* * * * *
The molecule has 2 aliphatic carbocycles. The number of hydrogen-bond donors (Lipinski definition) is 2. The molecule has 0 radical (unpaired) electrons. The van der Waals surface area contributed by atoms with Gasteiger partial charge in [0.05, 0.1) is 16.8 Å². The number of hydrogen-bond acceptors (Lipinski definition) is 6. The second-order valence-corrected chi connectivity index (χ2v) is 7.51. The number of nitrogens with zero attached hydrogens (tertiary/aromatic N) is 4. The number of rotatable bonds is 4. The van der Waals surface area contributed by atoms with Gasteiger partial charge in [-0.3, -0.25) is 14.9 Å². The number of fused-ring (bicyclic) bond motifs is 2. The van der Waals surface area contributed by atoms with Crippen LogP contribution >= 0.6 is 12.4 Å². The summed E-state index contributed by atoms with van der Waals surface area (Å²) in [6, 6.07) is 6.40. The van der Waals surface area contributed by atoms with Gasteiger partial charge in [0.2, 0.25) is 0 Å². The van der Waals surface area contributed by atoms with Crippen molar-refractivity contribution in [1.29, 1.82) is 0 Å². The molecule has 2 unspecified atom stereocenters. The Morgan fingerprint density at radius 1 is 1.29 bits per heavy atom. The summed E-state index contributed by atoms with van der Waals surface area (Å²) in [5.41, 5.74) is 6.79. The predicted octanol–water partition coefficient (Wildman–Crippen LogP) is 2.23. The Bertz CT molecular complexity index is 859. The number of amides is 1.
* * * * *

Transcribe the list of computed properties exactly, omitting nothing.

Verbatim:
The molecule has 2 aliphatic carbocycles. The number of hydrogen-bond donors (Lipinski definition) is 2. The molecule has 0 radical (unpaired) electrons. The van der Waals surface area contributed by atoms with Gasteiger partial charge in [0.05, 0.1) is 16.8 Å². The number of hydrogen-bond acceptors (Lipinski definition) is 6. The second-order valence-corrected chi connectivity index (χ2v) is 7.51. The number of nitrogens with zero attached hydrogens (tertiary/aromatic N) is 4. The number of rotatable bonds is 4. The van der Waals surface area contributed by atoms with Gasteiger partial charge in [-0.3, -0.25) is 14.9 Å². The number of fused-ring (bicyclic) bond motifs is 2. The van der Waals surface area contributed by atoms with Crippen LogP contribution >= 0.6 is 12.4 Å². The summed E-state index contributed by atoms with van der Waals surface area (Å²) in [6, 6.07) is 6.40. The van der Waals surface area contributed by atoms with Gasteiger partial charge in [0.2, 0.25) is 0 Å². The van der Waals surface area contributed by atoms with Crippen molar-refractivity contribution in [1.29, 1.82) is 0 Å². The molecule has 2 unspecified atom stereocenters. The Morgan fingerprint density at radius 1 is 1.29 bits per heavy atom. The summed E-state index contributed by atoms with van der Waals surface area (Å²) in [5.41, 5.74) is 6.79. The predicted octanol–water partition coefficient (Wildman–Crippen LogP) is 2.23. The Bertz CT molecular complexity index is 859. The number of amides is 1.